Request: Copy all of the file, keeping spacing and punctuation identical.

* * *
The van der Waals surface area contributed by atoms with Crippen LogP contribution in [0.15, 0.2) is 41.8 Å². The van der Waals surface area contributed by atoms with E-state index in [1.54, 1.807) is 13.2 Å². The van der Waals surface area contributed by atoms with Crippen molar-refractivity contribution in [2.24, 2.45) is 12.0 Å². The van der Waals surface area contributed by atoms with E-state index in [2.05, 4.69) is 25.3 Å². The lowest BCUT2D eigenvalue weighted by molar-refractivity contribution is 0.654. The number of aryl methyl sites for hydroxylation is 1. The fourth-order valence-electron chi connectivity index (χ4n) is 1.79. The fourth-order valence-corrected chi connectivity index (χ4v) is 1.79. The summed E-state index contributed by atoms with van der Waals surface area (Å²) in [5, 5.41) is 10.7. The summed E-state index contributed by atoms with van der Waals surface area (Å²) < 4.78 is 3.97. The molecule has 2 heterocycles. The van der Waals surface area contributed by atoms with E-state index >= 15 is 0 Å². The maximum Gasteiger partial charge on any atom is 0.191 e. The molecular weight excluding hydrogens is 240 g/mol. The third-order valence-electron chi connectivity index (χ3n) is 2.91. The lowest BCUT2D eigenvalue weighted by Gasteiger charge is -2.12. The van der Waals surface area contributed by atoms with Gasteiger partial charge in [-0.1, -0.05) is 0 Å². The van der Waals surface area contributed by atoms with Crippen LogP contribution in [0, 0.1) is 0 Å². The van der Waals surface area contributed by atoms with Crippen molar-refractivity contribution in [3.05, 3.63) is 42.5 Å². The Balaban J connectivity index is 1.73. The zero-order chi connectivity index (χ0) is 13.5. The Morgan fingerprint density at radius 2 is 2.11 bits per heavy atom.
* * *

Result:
The van der Waals surface area contributed by atoms with Crippen LogP contribution in [0.15, 0.2) is 41.8 Å². The van der Waals surface area contributed by atoms with E-state index in [1.54, 1.807) is 13.2 Å². The van der Waals surface area contributed by atoms with Crippen molar-refractivity contribution in [2.24, 2.45) is 12.0 Å². The van der Waals surface area contributed by atoms with E-state index in [2.05, 4.69) is 25.3 Å². The lowest BCUT2D eigenvalue weighted by molar-refractivity contribution is 0.654. The number of aryl methyl sites for hydroxylation is 1. The fourth-order valence-electron chi connectivity index (χ4n) is 1.79. The fourth-order valence-corrected chi connectivity index (χ4v) is 1.79. The summed E-state index contributed by atoms with van der Waals surface area (Å²) in [5, 5.41) is 10.7. The summed E-state index contributed by atoms with van der Waals surface area (Å²) < 4.78 is 3.97. The molecule has 2 heterocycles. The van der Waals surface area contributed by atoms with E-state index >= 15 is 0 Å². The maximum Gasteiger partial charge on any atom is 0.191 e. The molecular weight excluding hydrogens is 240 g/mol. The third-order valence-electron chi connectivity index (χ3n) is 2.91. The lowest BCUT2D eigenvalue weighted by Gasteiger charge is -2.12. The van der Waals surface area contributed by atoms with Gasteiger partial charge in [-0.1, -0.05) is 0 Å². The van der Waals surface area contributed by atoms with Crippen LogP contribution in [0, 0.1) is 0 Å². The van der Waals surface area contributed by atoms with Crippen molar-refractivity contribution in [3.05, 3.63) is 42.5 Å². The Balaban J connectivity index is 1.73. The zero-order chi connectivity index (χ0) is 13.5. The Morgan fingerprint density at radius 2 is 2.11 bits per heavy atom.